A new study published in the journal Cell suggests that living in an environment rich with physical, mental and social stimulation - a setting that causes mild stress - might by itself curb cancer growth. The animal study, led by researchers at The Ohio State University Comprehensive Cancer Center - Arthur G. James Cancer Hospital and Richard J. Solove Research Institute, also shows how this effect happens and that it might have therapeutic use.
The researchers discovered that an enriched environment activates a nervous-system pathway by which the brain talks to fat tissue. That pathway -- the hypothalamic-
sympathoneural-adipocyte (HSA) axis -- tells fat cells to stop releasing a hormone called leptin into the bloodstream. The enriched environment had the same cancer-curbing influence in models of melanoma and colon cancer.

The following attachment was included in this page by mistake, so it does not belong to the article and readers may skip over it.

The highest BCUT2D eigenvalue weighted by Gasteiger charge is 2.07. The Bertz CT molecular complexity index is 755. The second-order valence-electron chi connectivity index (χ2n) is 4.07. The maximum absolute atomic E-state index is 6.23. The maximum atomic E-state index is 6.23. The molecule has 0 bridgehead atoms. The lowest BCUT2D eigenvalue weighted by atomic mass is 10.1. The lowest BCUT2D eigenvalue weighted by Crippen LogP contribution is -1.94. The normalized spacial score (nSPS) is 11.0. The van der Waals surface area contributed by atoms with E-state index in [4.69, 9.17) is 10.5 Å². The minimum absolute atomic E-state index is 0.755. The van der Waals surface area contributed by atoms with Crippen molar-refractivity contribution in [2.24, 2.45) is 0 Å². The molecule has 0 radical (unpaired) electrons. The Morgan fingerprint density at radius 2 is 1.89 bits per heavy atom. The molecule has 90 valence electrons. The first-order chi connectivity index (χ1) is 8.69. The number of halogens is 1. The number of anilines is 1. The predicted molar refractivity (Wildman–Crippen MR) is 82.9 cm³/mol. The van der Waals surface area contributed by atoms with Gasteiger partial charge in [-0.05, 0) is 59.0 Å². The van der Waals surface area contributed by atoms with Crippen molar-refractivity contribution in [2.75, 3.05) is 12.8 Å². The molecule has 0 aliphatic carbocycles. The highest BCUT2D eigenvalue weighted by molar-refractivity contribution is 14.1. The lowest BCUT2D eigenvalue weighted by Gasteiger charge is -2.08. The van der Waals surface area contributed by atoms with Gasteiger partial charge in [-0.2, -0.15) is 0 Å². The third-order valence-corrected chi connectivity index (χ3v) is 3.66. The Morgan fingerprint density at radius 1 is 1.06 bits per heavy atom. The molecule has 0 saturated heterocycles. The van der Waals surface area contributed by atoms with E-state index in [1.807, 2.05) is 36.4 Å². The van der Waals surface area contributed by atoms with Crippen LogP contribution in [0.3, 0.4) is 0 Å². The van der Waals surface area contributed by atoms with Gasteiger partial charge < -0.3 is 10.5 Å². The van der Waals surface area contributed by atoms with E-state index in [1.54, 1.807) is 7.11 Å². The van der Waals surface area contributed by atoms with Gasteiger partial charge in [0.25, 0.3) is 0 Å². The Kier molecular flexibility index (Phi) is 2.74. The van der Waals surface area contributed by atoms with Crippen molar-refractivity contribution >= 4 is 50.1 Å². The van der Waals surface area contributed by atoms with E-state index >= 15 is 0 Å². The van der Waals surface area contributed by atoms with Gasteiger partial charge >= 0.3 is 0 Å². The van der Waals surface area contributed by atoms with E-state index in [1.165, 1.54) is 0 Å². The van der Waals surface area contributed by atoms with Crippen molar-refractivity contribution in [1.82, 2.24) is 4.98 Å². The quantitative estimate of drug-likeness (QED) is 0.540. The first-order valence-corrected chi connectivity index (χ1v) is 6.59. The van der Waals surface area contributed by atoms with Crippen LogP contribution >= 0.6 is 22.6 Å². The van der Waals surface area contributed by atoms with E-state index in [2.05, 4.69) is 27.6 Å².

Leptin normally helps restrain appetite, but this study discovered that it also accelerates cancer growth. "The most dramatic hormonal change we observed was the drop in leptin from fat after richer housing conditions activated the HSA pathway. That pathway is also present in humans, where it is likely to be activated by a more complex and challenging life," he adds. (Source: Times of India)